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FIFA, world soccer's tainted and maligned governing body, is still called FIFA. Yet it wants you to believe it is different now, reformed, rebuilt and far removed from the regime of corruption that led to the long-overdue downfall of former president Sepp Blatter.
If that is the case, soccer's latest powerbrokers have a simple way to prove it: Strip Russia of the 2018 World Cup.
Last week brought a fresh reminder of the depths Russia's odious sports system plumbed in its secretive, subversive modern war on fair play. A second investigative report by Canadian lawyer Richard McLaren detailed even more extraordinary plots in which more than 1,000 Russian athletes were fed banned performance-enhancing drugs, with the subsequent positive doping tests fabricated or tampered with to foil the system.
And while the narrative of Russian drug cheating has primarily revolved around the Olympics and Paralympics, soccer is also one of 30 sports named. In the case of the "beautiful game," the doping involved members of a Russian youth team, another unsavory example of what steps the state will take to facilitate cheating.
Controversy has swirled around the 2018 World Cup and the 2022 version in Qatar since they were simultaneously awarded in 2011 amid accusations of bribes and vote buying.
Those claims have not gone away, yet neither has FIFA acted to revoke Russia's hosting privileges. It must do so now.
"Holding state-sponsored doping to account is exactly what needs to happen," Travis Tygart, head of the U.S. Anti-Doping Agency, told Agence France-Presse last week.
He's right, and there are not many ways to do so. Banning athletes is one measure, but removing the right to stage an event such as the World Cup sends a more powerful message.
Remember, this was something that came from the top. State sponsored means just that. Whether the edict to make doping part of policy came personally from Vladimir Putin or not, his ministers and underlings were part of the process by which a government used its sovereign powers to poison the bodies of its athletes to make them perform better. Then, borrowing straight from the Cold War, outwitted a system designed to enable clean sport using contrived samples and secret holes in laboratory walls.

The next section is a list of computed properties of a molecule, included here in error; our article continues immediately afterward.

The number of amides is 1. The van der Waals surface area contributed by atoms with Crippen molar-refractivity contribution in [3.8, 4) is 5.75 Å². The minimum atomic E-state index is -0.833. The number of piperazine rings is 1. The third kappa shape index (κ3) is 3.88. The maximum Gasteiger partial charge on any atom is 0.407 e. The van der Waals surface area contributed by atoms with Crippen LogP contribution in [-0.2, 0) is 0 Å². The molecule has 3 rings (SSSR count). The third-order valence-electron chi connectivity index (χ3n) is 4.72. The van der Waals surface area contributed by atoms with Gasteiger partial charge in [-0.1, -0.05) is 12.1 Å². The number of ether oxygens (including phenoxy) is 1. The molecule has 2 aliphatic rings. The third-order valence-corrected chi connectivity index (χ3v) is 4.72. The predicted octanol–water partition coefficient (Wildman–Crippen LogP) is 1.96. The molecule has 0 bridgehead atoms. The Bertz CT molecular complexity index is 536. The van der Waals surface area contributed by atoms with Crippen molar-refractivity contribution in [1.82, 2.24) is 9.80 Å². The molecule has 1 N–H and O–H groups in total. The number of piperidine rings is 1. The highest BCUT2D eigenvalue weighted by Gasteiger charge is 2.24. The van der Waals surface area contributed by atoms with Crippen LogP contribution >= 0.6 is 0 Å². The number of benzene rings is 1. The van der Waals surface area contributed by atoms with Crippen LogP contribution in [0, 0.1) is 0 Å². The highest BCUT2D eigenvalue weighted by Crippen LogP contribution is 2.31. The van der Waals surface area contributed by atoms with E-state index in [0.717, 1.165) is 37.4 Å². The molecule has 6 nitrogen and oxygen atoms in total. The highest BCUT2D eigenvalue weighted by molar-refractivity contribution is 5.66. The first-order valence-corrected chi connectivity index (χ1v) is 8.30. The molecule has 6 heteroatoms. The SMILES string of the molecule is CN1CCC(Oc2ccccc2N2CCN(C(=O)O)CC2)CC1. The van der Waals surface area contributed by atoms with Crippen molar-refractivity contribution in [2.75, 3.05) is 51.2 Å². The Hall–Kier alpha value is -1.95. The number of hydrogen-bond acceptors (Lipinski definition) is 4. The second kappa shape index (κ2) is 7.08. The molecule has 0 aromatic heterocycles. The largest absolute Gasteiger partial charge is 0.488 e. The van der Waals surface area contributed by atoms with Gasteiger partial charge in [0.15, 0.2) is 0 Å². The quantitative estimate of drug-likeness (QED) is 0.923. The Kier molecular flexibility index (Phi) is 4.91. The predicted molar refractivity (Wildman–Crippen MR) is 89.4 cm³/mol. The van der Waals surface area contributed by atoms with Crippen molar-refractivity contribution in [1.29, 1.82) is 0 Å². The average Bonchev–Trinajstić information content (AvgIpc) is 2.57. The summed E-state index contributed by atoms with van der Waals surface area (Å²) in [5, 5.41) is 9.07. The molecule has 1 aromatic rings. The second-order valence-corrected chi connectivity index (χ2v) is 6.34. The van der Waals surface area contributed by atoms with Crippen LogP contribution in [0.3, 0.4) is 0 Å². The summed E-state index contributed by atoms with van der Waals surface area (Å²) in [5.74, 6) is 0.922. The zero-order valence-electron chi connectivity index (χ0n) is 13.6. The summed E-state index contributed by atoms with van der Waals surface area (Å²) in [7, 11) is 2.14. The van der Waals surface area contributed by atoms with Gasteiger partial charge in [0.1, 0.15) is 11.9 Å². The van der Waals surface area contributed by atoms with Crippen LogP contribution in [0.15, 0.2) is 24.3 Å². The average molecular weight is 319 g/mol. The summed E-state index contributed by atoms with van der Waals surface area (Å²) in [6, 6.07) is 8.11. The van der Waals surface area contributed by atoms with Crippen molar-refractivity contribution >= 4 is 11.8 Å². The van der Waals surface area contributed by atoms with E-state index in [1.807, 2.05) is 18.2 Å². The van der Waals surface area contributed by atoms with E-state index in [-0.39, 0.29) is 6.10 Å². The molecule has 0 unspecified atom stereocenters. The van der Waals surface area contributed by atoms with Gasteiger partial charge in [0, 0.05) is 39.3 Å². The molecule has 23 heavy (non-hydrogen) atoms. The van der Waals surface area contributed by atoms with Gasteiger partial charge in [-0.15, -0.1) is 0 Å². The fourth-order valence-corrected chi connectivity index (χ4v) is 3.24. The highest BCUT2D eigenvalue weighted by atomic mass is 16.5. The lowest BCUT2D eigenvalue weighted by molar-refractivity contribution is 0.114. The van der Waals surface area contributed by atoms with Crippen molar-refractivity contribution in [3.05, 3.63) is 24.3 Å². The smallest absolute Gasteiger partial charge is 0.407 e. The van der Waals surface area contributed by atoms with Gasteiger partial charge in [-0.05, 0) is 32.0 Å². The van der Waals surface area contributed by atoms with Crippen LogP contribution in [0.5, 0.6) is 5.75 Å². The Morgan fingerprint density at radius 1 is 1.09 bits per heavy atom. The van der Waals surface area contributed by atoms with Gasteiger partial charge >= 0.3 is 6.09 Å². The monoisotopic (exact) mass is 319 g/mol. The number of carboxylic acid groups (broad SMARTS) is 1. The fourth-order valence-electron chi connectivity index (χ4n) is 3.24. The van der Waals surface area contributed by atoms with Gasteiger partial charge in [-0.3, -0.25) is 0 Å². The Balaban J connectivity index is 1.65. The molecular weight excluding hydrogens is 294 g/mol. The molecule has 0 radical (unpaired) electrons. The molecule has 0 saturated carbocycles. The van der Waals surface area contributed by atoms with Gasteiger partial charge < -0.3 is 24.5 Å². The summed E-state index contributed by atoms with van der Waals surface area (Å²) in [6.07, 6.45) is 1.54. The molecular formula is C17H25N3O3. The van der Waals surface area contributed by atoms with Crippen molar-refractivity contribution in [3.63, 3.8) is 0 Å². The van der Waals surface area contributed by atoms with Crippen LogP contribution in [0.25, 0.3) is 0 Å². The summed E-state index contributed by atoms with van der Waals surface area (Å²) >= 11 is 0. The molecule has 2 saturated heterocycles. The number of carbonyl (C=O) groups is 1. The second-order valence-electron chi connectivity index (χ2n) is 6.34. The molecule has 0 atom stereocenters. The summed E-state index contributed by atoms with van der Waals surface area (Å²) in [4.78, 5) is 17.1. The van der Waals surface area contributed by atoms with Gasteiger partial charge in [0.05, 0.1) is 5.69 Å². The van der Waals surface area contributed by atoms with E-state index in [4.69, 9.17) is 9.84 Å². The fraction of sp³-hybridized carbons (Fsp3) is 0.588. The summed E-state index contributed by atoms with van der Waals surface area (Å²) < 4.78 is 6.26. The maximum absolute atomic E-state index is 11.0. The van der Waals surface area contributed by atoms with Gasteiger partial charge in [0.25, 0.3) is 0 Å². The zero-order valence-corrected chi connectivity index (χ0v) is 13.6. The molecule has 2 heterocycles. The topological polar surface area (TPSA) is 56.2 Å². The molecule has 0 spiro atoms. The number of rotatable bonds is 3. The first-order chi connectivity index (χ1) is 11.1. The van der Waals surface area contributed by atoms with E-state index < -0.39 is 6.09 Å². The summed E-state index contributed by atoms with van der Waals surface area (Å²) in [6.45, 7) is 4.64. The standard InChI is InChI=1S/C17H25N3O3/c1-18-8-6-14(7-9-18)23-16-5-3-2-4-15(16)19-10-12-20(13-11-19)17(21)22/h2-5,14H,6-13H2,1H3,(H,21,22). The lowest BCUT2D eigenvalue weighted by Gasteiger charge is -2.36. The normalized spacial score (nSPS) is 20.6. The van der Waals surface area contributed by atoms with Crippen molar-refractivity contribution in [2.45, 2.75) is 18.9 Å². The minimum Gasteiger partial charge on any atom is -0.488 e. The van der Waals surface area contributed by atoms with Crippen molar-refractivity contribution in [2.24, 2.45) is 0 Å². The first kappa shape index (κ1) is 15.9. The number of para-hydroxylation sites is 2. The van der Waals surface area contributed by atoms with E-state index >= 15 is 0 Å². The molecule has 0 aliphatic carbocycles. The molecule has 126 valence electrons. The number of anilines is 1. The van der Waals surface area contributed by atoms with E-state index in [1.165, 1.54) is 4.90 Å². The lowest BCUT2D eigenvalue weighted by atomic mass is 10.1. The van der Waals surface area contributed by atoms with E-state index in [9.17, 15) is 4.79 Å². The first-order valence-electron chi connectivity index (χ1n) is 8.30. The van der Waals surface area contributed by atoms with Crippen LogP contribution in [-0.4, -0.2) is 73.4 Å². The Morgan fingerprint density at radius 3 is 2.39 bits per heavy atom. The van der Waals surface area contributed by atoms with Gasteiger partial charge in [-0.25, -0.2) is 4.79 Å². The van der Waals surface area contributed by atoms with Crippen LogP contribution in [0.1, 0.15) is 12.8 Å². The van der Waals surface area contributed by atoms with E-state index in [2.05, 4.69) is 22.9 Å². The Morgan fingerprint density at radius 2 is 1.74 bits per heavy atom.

Russia, and the Soviet Union before it, has long used sports as a means to promote its international worth. It is not the only country to do so. Being rich enough and organized enough to successfully host a global extravaganza on the scale of a World Cup offers the kind of political chest-beating Putin loves. Losing that opportunity, because your regime instigated a cheating blueprint on a historic scale, is the kind of heavyweight embarrassment powerful enough to make a dent in the walls of the Kremlin.
Whether now, with McLaren's double dose of humiliating revelations, Russia would seek to help its soccer players dope at a World Cup is hardly the point. It doesn't seem realistic -- soccer players spend much of the year with their club teams and the sport does not lend itself to doping practices. Yet neither did it seem feasible that a government could launch a widespread campaign to ensure it topped the Paralympics medal table. But Russia did so.
At the very least, Russia has lost the right to be granted the benefit of the doubt.
There were problems with the bid to begin with, what with Russian soccer suffering from a lingering and ugly racism problem, a shortcoming the voters in 2011 decided to overlook or were paid to do so.
It is time for a change of tack. In all honesty, it is long overdue.
FIFA has a new man in charge, Gianni Infantino. He wants us to believe he is a force for good, and he has made a solid start. But he hasn't shown a commitment to ensure that forces for cheating and corruption will be dealt with in the harshest way possible. This is his opening.
If Infantino decides to lead a charge to end Russia's hosting plans, what about the logistics? That will be used by many as a reason not to shift venues, with the tournament 18 months away.
Given that World Cups are typically awarded at least seven years ahead of time in order to allow the necessary preparations, such a window for a replacement host to get ready would be tight.
So what is more important, convenience or propriety? In truth, there are a number of viable candidates that could stage a World Cup on short notice. The event requires a minimum of 10 world-class stadiums and sufficient tourist and travel infrastructure to cope with a vast influx of fans.
France, which hosted the European Championship this year, could do it. Brazil hosted the World Cup two years ago, staged the Olympics in Rio this summer and could do it again in a pinch. Germany has the stadiums and the requisite public networks. So does Japan, England, China, Australia and, yes, the USA.
Infantino is making loud noises about making the World Cup bigger, wanting it increased to 48 teams within the next couple of cycles. Bigger is nice, but better is infinitely more admirable.
Bolder, the kind of boldness needed to tell Russia the game is up, well, that would tell the world that the new FIFA is truly about reform.
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